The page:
Home World Europe has labelled Russia a state sponsor of terror. What next? | Russia-Ukraine war News

Europe has labelled Russia a state sponsor of terror. What next? | Russia-Ukraine war News

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Brussels, Belgium – The European Parliament has declared Russia a “state sponsor of terrorism” and said Russia’s atrocities against Ukrainians and destruction of civilian infrastructure violate international and humanitarian law.

Wednesday’s parliamentary move was “welcomed by Ukrainian officials who have been pressuring European Union and NATO countries to consider Russia a terrorist state.

“Russia is a terrorist state: confirmed by the European Parliament. Russia has a history of terrorist acts against sovereign states, support for terrorist regimes and organizations, including Wagner, and war on terror against Ukraine,” said Dmytro of Ukraine. Foreign Minister Kuleba said. murmured He thanked the European Parliament for its “clear stance” on Russia.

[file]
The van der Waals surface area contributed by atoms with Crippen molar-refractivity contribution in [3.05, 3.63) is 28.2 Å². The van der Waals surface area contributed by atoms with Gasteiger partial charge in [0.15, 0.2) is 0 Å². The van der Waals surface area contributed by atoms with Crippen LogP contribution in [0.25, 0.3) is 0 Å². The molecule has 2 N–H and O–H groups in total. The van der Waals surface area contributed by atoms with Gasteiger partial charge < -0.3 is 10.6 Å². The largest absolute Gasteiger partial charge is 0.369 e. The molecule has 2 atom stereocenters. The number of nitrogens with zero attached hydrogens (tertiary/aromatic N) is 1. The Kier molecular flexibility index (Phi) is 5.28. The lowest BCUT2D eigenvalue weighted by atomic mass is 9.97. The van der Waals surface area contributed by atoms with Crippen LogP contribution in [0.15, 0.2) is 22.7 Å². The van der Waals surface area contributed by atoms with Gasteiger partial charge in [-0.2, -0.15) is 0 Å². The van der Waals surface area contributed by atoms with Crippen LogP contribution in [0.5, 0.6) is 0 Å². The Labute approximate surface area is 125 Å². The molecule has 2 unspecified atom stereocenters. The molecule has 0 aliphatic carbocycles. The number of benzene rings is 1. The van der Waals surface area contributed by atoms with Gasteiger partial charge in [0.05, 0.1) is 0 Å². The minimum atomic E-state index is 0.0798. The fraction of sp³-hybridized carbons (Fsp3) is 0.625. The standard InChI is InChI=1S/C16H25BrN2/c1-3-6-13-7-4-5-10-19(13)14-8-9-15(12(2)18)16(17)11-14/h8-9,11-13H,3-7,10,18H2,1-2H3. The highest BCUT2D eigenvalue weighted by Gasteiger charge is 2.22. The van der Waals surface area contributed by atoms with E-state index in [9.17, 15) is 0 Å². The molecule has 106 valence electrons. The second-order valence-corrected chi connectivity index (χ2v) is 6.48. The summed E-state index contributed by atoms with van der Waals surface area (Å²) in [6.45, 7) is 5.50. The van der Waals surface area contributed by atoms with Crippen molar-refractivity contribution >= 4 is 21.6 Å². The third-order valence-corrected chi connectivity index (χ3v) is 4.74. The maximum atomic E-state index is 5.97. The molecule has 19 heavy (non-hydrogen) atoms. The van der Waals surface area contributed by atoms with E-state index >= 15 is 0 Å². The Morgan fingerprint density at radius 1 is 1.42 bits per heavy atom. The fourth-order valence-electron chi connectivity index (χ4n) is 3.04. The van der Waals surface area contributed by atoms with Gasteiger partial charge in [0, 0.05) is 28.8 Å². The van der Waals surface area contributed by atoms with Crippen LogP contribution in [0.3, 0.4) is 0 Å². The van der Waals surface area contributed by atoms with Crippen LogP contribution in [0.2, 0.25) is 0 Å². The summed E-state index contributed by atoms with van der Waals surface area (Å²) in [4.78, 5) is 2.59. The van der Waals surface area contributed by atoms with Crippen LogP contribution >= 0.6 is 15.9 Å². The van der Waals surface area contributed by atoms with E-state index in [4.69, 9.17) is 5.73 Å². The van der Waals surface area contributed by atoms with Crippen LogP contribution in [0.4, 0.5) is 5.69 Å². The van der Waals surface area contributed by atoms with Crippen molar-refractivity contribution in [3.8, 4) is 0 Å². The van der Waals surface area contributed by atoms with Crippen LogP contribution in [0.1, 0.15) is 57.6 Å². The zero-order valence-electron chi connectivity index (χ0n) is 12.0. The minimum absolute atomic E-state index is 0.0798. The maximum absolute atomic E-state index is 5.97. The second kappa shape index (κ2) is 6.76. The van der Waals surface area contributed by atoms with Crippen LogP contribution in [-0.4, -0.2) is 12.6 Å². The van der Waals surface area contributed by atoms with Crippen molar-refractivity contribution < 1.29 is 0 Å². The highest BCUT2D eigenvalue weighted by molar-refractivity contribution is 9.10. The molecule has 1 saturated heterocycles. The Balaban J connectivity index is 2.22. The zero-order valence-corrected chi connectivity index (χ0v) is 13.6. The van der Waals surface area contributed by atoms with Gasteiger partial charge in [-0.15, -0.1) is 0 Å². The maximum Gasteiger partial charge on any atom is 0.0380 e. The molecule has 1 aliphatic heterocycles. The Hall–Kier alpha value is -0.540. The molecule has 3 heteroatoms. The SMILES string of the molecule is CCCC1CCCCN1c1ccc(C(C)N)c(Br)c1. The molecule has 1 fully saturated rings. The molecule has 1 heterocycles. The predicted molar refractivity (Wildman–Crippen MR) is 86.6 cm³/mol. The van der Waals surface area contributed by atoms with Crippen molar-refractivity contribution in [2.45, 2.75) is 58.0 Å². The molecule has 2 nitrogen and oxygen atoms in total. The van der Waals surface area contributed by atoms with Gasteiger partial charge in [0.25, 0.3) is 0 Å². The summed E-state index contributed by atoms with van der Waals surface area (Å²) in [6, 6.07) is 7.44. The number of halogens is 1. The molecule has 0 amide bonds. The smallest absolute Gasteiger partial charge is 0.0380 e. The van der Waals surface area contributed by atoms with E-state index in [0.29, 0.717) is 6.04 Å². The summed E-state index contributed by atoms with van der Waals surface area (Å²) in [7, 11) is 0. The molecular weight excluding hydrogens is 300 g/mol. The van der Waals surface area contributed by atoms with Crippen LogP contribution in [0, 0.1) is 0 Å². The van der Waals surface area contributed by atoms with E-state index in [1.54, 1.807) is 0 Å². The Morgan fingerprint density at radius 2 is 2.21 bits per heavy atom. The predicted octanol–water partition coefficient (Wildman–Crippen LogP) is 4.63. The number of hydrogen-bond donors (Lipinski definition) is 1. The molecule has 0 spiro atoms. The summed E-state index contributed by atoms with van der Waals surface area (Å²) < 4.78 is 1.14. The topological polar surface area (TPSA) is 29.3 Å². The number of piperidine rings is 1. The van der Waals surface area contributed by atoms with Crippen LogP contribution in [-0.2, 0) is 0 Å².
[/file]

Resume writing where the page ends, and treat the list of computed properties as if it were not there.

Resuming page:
However, the European Parliament’s Russia label is not legally binding.

“The EU does not have a centralized list of state sponsors of terrorism, nor an equivalent mechanism. It has limited influence,” Sajjan M Goher, a counterterrorism expert and visiting lecturer at the London School of Economics (LSE), told Al Jazeera.

The parliamentary declaration “is a symbolic indictment of Russia’s actions in Ukraine,” he said.